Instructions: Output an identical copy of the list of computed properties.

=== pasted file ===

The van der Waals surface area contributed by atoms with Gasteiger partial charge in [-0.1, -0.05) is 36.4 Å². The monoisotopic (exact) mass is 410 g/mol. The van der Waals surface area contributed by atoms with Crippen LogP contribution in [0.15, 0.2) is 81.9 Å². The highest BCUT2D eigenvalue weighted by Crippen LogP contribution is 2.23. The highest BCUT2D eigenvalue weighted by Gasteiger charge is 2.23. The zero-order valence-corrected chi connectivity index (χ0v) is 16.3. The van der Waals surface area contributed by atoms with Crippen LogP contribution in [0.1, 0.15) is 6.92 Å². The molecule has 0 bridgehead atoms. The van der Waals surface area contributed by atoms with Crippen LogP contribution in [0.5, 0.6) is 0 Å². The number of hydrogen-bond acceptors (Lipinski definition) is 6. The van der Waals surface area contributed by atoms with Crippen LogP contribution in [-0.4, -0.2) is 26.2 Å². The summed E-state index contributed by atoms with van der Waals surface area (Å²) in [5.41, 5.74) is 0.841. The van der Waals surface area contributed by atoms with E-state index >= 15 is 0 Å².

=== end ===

The van der Waals surface area contributed by atoms with Gasteiger partial charge in [-0.1, -0.05) is 36.4 Å². The monoisotopic (exact) mass is 410 g/mol. The van der Waals surface area contributed by atoms with Crippen LogP contribution in [0.15, 0.2) is 81.9 Å². The highest BCUT2D eigenvalue weighted by Crippen LogP contribution is 2.23. The highest BCUT2D eigenvalue weighted by Gasteiger charge is 2.23. The zero-order valence-corrected chi connectivity index (χ0v) is 16.3. The van der Waals surface area contributed by atoms with Crippen LogP contribution in [0.1, 0.15) is 6.92 Å². The molecule has 0 bridgehead atoms. The van der Waals surface area contributed by atoms with Crippen LogP contribution in [0.5, 0.6) is 0 Å². The number of hydrogen-bond acceptors (Lipinski definition) is 6. The van der Waals surface area contributed by atoms with Crippen LogP contribution in [-0.4, -0.2) is 26.2 Å². The summed E-state index contributed by atoms with van der Waals surface area (Å²) in [5.41, 5.74) is 0.841. The van der Waals surface area contributed by atoms with E-state index >= 15 is 0 Å².